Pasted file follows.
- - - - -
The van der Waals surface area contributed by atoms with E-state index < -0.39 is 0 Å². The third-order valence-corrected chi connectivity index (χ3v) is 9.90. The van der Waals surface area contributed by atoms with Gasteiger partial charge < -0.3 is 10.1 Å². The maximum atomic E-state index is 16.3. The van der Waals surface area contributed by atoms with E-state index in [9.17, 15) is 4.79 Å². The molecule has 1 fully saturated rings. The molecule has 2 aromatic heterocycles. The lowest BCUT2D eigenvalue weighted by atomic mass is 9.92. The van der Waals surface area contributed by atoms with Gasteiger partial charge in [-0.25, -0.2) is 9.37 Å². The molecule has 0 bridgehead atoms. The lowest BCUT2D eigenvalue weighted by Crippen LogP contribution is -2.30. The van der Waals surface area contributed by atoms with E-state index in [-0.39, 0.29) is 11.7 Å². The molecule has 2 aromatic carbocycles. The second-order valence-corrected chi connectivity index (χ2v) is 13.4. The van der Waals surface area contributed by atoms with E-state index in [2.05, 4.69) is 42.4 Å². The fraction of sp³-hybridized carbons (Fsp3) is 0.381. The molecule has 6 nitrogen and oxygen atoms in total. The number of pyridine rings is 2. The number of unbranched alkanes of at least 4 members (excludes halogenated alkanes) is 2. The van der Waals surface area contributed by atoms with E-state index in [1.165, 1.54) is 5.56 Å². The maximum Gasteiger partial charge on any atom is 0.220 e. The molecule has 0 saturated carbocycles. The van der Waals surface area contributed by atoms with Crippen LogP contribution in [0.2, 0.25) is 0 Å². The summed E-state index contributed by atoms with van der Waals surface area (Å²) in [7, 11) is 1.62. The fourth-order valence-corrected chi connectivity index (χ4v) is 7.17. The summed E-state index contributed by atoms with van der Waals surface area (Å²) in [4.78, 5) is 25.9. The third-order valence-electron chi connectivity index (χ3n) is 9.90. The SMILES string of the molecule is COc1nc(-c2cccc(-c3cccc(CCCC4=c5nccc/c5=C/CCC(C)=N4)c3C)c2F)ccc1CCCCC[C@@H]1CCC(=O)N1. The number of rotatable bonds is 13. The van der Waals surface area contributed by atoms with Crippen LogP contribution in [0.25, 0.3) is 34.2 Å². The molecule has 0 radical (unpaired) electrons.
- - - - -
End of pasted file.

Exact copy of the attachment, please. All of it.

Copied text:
The van der Waals surface area contributed by atoms with E-state index < -0.39 is 0 Å². The third-order valence-corrected chi connectivity index (χ3v) is 9.90. The van der Waals surface area contributed by atoms with Gasteiger partial charge < -0.3 is 10.1 Å². The maximum atomic E-state index is 16.3. The van der Waals surface area contributed by atoms with E-state index in [9.17, 15) is 4.79 Å². The molecule has 1 fully saturated rings. The molecule has 2 aromatic heterocycles. The lowest BCUT2D eigenvalue weighted by atomic mass is 9.92. The van der Waals surface area contributed by atoms with Gasteiger partial charge in [-0.25, -0.2) is 9.37 Å². The molecule has 0 bridgehead atoms. The lowest BCUT2D eigenvalue weighted by Crippen LogP contribution is -2.30. The van der Waals surface area contributed by atoms with E-state index in [-0.39, 0.29) is 11.7 Å². The molecule has 2 aromatic carbocycles. The second-order valence-corrected chi connectivity index (χ2v) is 13.4. The van der Waals surface area contributed by atoms with E-state index in [2.05, 4.69) is 42.4 Å². The fraction of sp³-hybridized carbons (Fsp3) is 0.381. The molecule has 6 nitrogen and oxygen atoms in total. The number of pyridine rings is 2. The number of unbranched alkanes of at least 4 members (excludes halogenated alkanes) is 2. The van der Waals surface area contributed by atoms with E-state index in [1.165, 1.54) is 5.56 Å². The maximum Gasteiger partial charge on any atom is 0.220 e. The molecule has 0 saturated carbocycles. The van der Waals surface area contributed by atoms with Crippen LogP contribution in [0.2, 0.25) is 0 Å². The summed E-state index contributed by atoms with van der Waals surface area (Å²) in [7, 11) is 1.62. The fourth-order valence-corrected chi connectivity index (χ4v) is 7.17. The summed E-state index contributed by atoms with van der Waals surface area (Å²) in [4.78, 5) is 25.9. The third-order valence-electron chi connectivity index (χ3n) is 9.90. The SMILES string of the molecule is COc1nc(-c2cccc(-c3cccc(CCCC4=c5nccc/c5=C/CCC(C)=N4)c3C)c2F)ccc1CCCCC[C@@H]1CCC(=O)N1. The number of rotatable bonds is 13. The van der Waals surface area contributed by atoms with Crippen LogP contribution in [0.25, 0.3) is 34.2 Å². The molecule has 0 radical (unpaired) electrons.